As businesses and government leaders take action to try to contain the spread of the coronavirus, some workers are already taking a financial hit.
“Get out in front of it,” said Greg McBride, chief financial analyst for BankRate.com.
According to McBride, banks already have programs in place to help consumers. They are the types of relief programs you may see during hurricanes or other natural disasters, but the key is to reach out early.
“You have a lot more options to work with if you’re proactive and let them know now as opposed to say, they gotta track you down two months from now when you haven’t made a payment in more than 60 days,” McBride said.
Fannie Mae said it will suspend foreclosure sales and evictions for 60 days, adding that homeowners are eligible for a forbearance plan to reduce or suspend their mortgage payments for up to 12 months. Freddie Mac announced a similar plan.
Ally Bank, an online financial institution, told its customers in an email this week they may be able to defer payments for their car loans or mortgages for up to 120 days. The online bank also suspended fees for overdrafts, excessive transactions for savings and money market accounts and expedited shipping of checks and debit cards, a move several other banks are also taking.
“Those types of things are really going to become standard fare,” McBride said. “The suspension of late fees, not reporting people to the credit bureaus if they have to stop making payments for a while.”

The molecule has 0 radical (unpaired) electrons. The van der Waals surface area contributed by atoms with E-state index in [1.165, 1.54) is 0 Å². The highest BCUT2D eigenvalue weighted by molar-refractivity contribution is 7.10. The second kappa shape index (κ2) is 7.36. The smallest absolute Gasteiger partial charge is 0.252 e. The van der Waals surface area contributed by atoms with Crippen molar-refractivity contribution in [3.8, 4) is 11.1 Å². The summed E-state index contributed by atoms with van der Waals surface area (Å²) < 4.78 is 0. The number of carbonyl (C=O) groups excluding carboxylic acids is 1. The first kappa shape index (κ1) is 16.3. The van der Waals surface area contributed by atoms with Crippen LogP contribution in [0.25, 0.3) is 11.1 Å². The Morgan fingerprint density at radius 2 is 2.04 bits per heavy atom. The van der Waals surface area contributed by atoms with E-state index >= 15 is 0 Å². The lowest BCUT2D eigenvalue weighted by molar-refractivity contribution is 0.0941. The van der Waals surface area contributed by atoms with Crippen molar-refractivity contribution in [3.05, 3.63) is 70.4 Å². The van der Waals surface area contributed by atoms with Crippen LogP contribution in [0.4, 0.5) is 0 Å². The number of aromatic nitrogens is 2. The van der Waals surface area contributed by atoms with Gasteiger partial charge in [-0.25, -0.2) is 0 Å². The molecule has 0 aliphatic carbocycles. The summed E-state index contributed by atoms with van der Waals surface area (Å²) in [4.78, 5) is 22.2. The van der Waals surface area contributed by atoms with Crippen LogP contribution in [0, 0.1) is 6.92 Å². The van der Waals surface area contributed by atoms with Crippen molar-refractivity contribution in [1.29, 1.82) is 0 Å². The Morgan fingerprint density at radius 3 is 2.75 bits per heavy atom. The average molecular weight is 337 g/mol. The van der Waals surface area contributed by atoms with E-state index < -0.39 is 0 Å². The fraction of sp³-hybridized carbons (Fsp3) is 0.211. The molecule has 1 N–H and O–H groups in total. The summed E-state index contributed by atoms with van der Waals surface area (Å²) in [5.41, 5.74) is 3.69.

Some credit card companies have also announced options that could help consumers.
“The ability to skip a payment for a month or two, the ability to not have fees being added on,” he said. “Even stopping the clock on interest accrual for a period of time.”
If you haven’t already done so, check your email. Chances are you’ve already received communication from banks and credit card companies you do business with, detailing what they might be willing to do for you if you run into financial difficulty because of the coronavirus.
While many banks are temporarily closing their local branches, experts say your money is still safe. In fact, they recommend having two savings accounts and keeping about $1,500 in one linked to your checking and the rest in a high-yield savings account.
If you want to read more about what you should do with your savings during the coronavirus outbreak, click here.